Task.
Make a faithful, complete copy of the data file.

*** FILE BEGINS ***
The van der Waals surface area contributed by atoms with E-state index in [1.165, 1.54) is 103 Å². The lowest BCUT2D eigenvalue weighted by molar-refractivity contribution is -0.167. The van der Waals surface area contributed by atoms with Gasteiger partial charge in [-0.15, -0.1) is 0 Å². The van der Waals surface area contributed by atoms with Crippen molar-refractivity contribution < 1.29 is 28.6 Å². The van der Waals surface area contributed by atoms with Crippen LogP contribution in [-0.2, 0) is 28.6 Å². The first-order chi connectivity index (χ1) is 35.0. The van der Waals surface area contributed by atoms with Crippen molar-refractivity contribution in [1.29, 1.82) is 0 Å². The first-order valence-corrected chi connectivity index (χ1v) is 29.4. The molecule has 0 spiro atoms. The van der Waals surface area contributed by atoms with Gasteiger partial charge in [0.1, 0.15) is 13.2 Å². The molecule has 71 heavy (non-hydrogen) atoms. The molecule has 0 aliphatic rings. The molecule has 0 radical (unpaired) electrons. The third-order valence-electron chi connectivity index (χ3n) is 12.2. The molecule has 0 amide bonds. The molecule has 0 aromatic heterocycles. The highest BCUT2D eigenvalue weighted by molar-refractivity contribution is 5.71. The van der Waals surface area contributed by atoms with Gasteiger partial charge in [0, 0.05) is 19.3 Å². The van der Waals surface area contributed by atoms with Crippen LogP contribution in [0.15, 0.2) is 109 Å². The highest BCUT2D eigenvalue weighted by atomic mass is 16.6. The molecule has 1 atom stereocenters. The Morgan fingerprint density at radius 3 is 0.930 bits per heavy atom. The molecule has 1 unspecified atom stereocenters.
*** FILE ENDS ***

The van der Waals surface area contributed by atoms with E-state index in [1.165, 1.54) is 103 Å². The lowest BCUT2D eigenvalue weighted by molar-refractivity contribution is -0.167. The van der Waals surface area contributed by atoms with Gasteiger partial charge in [-0.15, -0.1) is 0 Å². The van der Waals surface area contributed by atoms with Crippen molar-refractivity contribution < 1.29 is 28.6 Å². The van der Waals surface area contributed by atoms with Crippen LogP contribution in [-0.2, 0) is 28.6 Å². The first-order chi connectivity index (χ1) is 35.0. The van der Waals surface area contributed by atoms with Crippen molar-refractivity contribution in [1.29, 1.82) is 0 Å². The first-order valence-corrected chi connectivity index (χ1v) is 29.4. The molecule has 0 spiro atoms. The van der Waals surface area contributed by atoms with Gasteiger partial charge in [0.1, 0.15) is 13.2 Å². The molecule has 71 heavy (non-hydrogen) atoms. The molecule has 0 aliphatic rings. The molecule has 0 radical (unpaired) electrons. The third-order valence-electron chi connectivity index (χ3n) is 12.2. The molecule has 0 amide bonds. The molecule has 0 aromatic heterocycles. The highest BCUT2D eigenvalue weighted by molar-refractivity contribution is 5.71. The van der Waals surface area contributed by atoms with Gasteiger partial charge in [0, 0.05) is 19.3 Å². The van der Waals surface area contributed by atoms with Crippen LogP contribution in [0.15, 0.2) is 109 Å². The highest BCUT2D eigenvalue weighted by atomic mass is 16.6. The molecule has 1 atom stereocenters. The Morgan fingerprint density at radius 3 is 0.930 bits per heavy atom. The molecule has 1 unspecified atom stereocenters.